From: William Overington (WOverington@ngo.globalnet.co.uk)
Date: Fri Sep 27 2002 - 11:26:36 EDT
Tex Texin wrote as follows.
>So that Peter's comments cannot be perceived as strictly Peter's view, I
>am seconding them.
>Message catalogs are not new.
I had not heard the description "Message catalog" previously, so I can
search for that too.
I have previously searched under telegraphic code and language and
An email correspondent drew my attention to the following list of "numbered
That is an interesting document.
I have not yet found any example oriented to language translation. I have
not yet found any example oriented to carrying on a complete conversation.
I have not yet found any example oriented to conveying distance education.
This does not mean that there are not any such uses about, just that I am
presently unaware of them.
>A proprietary coding system is a bad idea.
Well, it depends what one is trying to do. If one wishes to establish a
system whereby proprietary intellectual property rights exist, then a
proprietary coding can be a good idea. Various large companies use
proprietary coding systems for files used with their software packages. If,
however, one is trying to establish an open system, then you might well be
>XML is the way to go.
Maybe, maybe not. The issue of U+003C being used to mean LESS-THAN SIGN in
documents which mix ordinary text and markup may or may not, depending upon
the application, be a problem.
>Failure to investigate the state of the art, (especially where google is
>so effortless), means this idea is not pushing any envelope.
Well, if you have any specific suggestions of what keywords to use in a
search, that would be very helpful.
The keys idea is pushing the envelope. As spin off from this discussion,
maybe the XML people, and the Unicode Technical Committee, will do something
about having special characters for the XML tags rather than using U+003C
and thereby help people wanting to place mathematics and software listings
in the same file as markup. Is using U+003C a legacy from ASCII days?
>New ideas are welcome,
>but as Peter and others have already defined
>several times where the envelope needs pushing (e.g. XML), and in
>particular where they should not (private encodings, and hi level
>application semantics assigned to particular code points), continued
>attempts to do so are not welcome.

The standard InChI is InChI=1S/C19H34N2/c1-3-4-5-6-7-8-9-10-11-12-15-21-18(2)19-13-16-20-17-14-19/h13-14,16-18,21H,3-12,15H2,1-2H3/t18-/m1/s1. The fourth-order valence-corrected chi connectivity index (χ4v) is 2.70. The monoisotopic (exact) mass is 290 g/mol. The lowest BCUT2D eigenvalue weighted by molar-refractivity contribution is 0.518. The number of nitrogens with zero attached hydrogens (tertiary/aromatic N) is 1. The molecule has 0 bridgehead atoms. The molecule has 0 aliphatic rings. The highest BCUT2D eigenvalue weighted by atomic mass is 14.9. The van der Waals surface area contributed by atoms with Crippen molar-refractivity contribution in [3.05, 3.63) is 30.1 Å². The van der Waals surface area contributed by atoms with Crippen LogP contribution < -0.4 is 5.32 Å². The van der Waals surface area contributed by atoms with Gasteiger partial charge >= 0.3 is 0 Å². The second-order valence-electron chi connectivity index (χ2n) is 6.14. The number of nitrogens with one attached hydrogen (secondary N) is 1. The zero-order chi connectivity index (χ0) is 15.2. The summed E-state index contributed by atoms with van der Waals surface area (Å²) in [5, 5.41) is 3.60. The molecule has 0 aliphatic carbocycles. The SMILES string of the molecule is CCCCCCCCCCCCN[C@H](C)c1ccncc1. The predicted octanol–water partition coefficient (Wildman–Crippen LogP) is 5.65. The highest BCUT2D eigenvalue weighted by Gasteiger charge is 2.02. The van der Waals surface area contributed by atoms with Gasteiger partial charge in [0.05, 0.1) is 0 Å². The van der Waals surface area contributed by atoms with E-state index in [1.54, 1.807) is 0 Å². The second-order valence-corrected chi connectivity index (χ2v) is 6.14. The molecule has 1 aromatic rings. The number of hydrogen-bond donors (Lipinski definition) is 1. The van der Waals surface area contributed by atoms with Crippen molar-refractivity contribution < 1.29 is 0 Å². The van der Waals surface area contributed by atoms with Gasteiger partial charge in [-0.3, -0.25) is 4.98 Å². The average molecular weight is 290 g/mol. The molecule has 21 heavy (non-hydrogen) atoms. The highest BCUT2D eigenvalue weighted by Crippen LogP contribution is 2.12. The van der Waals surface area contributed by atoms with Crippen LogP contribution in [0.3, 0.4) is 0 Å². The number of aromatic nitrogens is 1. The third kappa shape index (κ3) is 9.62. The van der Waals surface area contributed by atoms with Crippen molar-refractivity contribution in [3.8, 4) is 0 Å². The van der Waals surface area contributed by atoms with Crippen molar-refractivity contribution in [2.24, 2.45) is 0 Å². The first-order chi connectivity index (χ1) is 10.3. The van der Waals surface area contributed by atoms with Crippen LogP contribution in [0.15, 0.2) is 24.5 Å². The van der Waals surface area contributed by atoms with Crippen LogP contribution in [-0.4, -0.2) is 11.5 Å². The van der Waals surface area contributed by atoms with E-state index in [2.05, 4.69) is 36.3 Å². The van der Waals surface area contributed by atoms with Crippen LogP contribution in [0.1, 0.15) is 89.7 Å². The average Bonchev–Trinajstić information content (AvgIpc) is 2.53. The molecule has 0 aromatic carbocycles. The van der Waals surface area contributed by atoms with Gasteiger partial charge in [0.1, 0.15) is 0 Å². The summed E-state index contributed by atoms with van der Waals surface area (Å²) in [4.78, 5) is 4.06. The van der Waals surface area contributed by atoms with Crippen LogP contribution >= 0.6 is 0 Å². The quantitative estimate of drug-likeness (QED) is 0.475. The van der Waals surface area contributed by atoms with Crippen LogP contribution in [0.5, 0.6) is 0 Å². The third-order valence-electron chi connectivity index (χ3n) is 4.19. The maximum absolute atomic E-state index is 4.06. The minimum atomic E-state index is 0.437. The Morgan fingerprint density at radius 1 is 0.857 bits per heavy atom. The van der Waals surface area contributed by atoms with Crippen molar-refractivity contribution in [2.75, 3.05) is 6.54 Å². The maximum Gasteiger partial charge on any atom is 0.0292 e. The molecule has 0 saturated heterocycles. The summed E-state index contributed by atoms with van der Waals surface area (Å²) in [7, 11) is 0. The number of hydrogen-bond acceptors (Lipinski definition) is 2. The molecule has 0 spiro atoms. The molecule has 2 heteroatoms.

What is wrong with private encodings? The Private Use Area is there to be
used. It is not as if it could reasonably be claimed only to be there as a
legacy issue as two whole planes have been designated "up in the mountains"
as I like to put it, as Private Use Area for the Unicode system. I have
published various Private Use Area encodings, mainly for ligatures, in plane
0, and they are there and if people want to use them in a consistent manner
then that is fine. People may ignore them if they wish. Publication of
Private Use Area allocations is mentioned in the Unicode Standard in Chapter
13, section 13.5. Indeed, that is from where I got the idea of publishing
Private Use Area allocations.
High level application semantics assigned to particular code points are
potentially very useful. I have published various documents on the web
about them with Private Use Area allocations for various items such as
colour and point size for text. Various wordprocessor package manufacturers
have proprietary file formats which include codings for colours and point
size, so what exactly, precisely, is wrong with having published Private Use
Area codings which people who are writing their own software packages can
use in a consistent manner if they choose to do so?
Most of my postings in this thread are in response to people asking me
specific questions and raising interesting points. That is surely why a
discussion group exists.
I am hoping that I can publish some web pages with some comet circumflex
codes and sentences about asking about the weather conditions and
temperatures at the message recipients location together with codes and
sentences for making replies so that hopefully people who might be
interested in some concept proving experiments can hopefully have a go at
some fascinating experiments with this technology. Unicode can be used to
encode many langauges and it will be interesting to find out what can be
achieved using the comet circumflex system.
27 September 2002
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